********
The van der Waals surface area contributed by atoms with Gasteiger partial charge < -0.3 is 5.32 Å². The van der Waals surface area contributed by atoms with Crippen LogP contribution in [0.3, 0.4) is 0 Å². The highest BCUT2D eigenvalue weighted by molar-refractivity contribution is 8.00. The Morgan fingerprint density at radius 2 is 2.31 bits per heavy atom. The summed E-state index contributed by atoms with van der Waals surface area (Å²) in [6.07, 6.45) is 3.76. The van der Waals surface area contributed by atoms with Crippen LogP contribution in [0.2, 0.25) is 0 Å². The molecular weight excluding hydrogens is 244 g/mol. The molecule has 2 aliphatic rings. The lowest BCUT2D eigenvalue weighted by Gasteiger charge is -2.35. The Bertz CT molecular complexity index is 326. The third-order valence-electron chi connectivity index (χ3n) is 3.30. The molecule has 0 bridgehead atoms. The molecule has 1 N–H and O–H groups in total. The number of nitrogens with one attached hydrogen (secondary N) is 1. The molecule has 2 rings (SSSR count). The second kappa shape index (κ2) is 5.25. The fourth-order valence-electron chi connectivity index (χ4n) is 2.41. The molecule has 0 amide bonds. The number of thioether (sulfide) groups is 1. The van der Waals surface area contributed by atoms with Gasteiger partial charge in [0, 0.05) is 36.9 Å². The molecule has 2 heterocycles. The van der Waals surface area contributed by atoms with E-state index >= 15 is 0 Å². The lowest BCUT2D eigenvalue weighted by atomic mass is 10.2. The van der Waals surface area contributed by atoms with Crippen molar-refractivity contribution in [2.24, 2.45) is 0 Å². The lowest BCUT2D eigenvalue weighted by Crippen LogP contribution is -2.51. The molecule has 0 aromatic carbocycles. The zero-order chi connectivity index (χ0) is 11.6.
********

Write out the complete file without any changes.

The van der Waals surface area contributed by atoms with Gasteiger partial charge < -0.3 is 5.32 Å². The van der Waals surface area contributed by atoms with Crippen LogP contribution in [0.3, 0.4) is 0 Å². The highest BCUT2D eigenvalue weighted by molar-refractivity contribution is 8.00. The Morgan fingerprint density at radius 2 is 2.31 bits per heavy atom. The summed E-state index contributed by atoms with van der Waals surface area (Å²) in [6.07, 6.45) is 3.76. The van der Waals surface area contributed by atoms with Crippen LogP contribution in [0.2, 0.25) is 0 Å². The molecular weight excluding hydrogens is 244 g/mol. The molecule has 2 aliphatic rings. The lowest BCUT2D eigenvalue weighted by Gasteiger charge is -2.35. The Bertz CT molecular complexity index is 326. The third-order valence-electron chi connectivity index (χ3n) is 3.30. The molecule has 0 bridgehead atoms. The molecule has 1 N–H and O–H groups in total. The number of nitrogens with one attached hydrogen (secondary N) is 1. The molecule has 2 rings (SSSR count). The second kappa shape index (κ2) is 5.25. The fourth-order valence-electron chi connectivity index (χ4n) is 2.41. The molecule has 0 amide bonds. The number of thioether (sulfide) groups is 1. The van der Waals surface area contributed by atoms with Gasteiger partial charge in [0, 0.05) is 36.9 Å². The molecule has 2 heterocycles. The van der Waals surface area contributed by atoms with E-state index >= 15 is 0 Å². The lowest BCUT2D eigenvalue weighted by atomic mass is 10.2. The van der Waals surface area contributed by atoms with Crippen molar-refractivity contribution in [2.24, 2.45) is 0 Å². The lowest BCUT2D eigenvalue weighted by Crippen LogP contribution is -2.51. The molecule has 0 aromatic carbocycles. The zero-order chi connectivity index (χ0) is 11.6.